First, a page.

There is one thing that is common along the North Shore of Minnesota, and that is change.
And a significant change to the North Shore in 2022 was the closing of the North Superior Coast Guard Station in Grand Marais. The two-story white building in the Grand Marais harbor is a daily reminder of the town’s innate historical past and the industries that once fueled it.
Stemming from the late 1880s and well into the turn of the century, Grand Marais and numerous North Shore communities prospered on a thriving logging and commercial fishing lifestyle.
During this period, there were limited modes of transportation, and in the summer months, the North Shore was primarily accessed by boat. According to the St. Louis County Historical Society, before the building of Highway 61, several small gas-powered boats comically coined the “Mosquito Fleet” operated out of Two Harbors and serviced the fisherman along the North Shore.
Simultaneously, the Grand Marais harbor acted as a port to distribute pulpwood, gravel and other forest products across Lake Superior. The North Shore was a booming hub for commercial fishing and shipping.
As both industries expanded in the early 1900s, the need for a Coast Guard station became evident following multiple accidents and fatalities on Lake Superior. In 1920, President Woodrow Wilson approved constructing and staffing a Coast Guard station in Grand Marais. However, it wasn’t until nearly a decade later, in 1929, that the station officially opened.
The newly formed Coast Guard station proved to be a valuable asset for the North Shore. Not only did the station ensure safety for the local residents and commercial fishermen on Lake Superior, but the crew and their wives became integrated as members of the small community.
Nonetheless, a shift occurred in the 1970s that set the station’s longevity on an uncertain path.
With the dwindling of commercial fishing and shipping industries, Grand Marais’ economy slowly transitioned towards tourism. In addition, navigation technology increased, and the federal government was looking to exercise budget cuts. As a result, the need for a Coast Guard station became less pertinent.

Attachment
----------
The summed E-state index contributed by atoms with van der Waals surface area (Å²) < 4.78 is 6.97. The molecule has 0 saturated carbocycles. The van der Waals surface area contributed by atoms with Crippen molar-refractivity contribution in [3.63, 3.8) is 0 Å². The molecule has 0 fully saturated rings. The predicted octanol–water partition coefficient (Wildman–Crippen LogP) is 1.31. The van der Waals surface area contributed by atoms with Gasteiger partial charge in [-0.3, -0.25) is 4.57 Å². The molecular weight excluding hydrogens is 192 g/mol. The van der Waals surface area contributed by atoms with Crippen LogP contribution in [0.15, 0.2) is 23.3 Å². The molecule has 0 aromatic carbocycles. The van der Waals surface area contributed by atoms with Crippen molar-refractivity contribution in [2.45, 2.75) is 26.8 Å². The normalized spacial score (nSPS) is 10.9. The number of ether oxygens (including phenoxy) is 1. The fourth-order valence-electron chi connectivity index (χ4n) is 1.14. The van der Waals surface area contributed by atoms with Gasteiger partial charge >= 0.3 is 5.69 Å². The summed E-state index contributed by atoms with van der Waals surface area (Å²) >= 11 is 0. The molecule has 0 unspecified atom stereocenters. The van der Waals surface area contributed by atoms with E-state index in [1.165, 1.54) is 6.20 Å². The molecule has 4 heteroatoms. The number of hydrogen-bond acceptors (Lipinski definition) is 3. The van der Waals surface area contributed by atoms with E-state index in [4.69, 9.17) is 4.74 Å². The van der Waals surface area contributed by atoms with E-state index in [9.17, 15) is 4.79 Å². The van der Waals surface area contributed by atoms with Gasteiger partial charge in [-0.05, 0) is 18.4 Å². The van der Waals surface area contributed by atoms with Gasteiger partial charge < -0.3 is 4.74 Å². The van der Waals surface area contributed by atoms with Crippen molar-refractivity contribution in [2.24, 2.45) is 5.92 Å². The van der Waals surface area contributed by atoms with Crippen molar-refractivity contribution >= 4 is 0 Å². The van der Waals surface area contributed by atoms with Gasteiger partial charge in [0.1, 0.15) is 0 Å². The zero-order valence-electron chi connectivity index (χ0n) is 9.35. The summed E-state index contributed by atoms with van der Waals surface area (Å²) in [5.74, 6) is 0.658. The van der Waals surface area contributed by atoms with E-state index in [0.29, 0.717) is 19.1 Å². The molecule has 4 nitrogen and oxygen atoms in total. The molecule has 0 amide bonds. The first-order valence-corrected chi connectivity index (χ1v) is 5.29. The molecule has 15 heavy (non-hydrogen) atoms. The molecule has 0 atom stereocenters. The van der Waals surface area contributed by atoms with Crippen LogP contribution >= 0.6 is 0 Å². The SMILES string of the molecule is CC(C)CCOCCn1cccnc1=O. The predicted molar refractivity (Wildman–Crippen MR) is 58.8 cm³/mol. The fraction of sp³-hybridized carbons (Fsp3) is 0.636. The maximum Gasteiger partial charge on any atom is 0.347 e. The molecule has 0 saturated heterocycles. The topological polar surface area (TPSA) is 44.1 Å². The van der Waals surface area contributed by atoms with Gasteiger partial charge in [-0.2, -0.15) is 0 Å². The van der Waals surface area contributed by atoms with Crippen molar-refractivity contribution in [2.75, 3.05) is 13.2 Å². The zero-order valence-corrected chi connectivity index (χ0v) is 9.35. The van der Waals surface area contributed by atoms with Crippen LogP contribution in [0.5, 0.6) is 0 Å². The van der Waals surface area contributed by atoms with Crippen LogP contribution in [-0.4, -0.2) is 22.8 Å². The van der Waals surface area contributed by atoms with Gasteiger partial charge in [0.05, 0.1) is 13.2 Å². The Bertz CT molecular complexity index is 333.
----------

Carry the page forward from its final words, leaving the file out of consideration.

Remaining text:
The shift that began in the 1970s still lingers to this very day. The federal government announced on June 9, 2021, that the North Superior Coast Guard Station would close, leaving a 1,500 square-mile stretch that extends from the Ontario border south to Schroeder and out to the Michigan border to the responsibility of the Cook County Sheriff’s Department and the Grand Portage tribal government.
The Coast Guard said the decision to close the Grand Marais station was due to a lack of calls per year. In addition, with the continued advancement in navigational technology, well-crafted boats, and the reduction of fishing and shipping industries along the North Shore, there was no longer a need for a Coast Guard station.
The Coast Guard also stated that consolidating the Grand Marais station with the nearby station in Duluth would result in a more robust response system by increasing staffing levels and capacity.
While the closure of the Coast Guard station might be seen as a consolidation of resources and an increase in efficiency, it has left members of the community and the Cook County Sheriff’s Department uneasy.
Following the official closure of the North Superior Coast Guard Station last summer, members of the Cook County Sheriff’s Department, Minnesota Department of Natural Resources (DNR), and Grand Portage tribal government approached the Cook County commissioners and Grand Marais city councilors for support.
“We’ve been left high and dry here, and we need some help,” Pat Eliasen, Cook County sheriff, said during an Oct. 12 meeting.
The Cook County Sheriff’s Department currently has an 18-foot open vessel to respond to water rescue calls, but the boat is not equipped or designed as a rescue craft. Meanwhile, the Grand Portage tribal government has relied on the Minnesota DNR fisheries and conservation officer vessels to respond to recent troubling water rescue calls.
The Grand Portage tribal government expressed concern for an uptick in rescue calls amid the pandemic as individuals unsuccessfully attempted to navigate to nearby Isle Royale National Park. The recent increase in outdoor recreation experienced nationwide and along the North Shore has added another layer to the complex equation.
During the October meetings, local officials stressed the need for adequate resources if an accident on Lake Superior occurs. The Cook County Sheriff’s Department is actively seeking funding from the federal government to outfit the county with two 30-foot safe boats with navigational and safety equipment. The funding request is nearly 1 million dollars.
In the meantime, the responsibility of on-water rescues falls on the back of the Cook County Sherriff’s Department, the Grand Portage tribal government, and the willingness of a good Samaritan or local charter captain.
What lies ahead for the future of the two-story white building on the Grand Marais harbor is uncertain. But for the foreseeable future, it will remain a remnant for individuals to reflect on the past and a symbol of the change yet to come along the North Shore.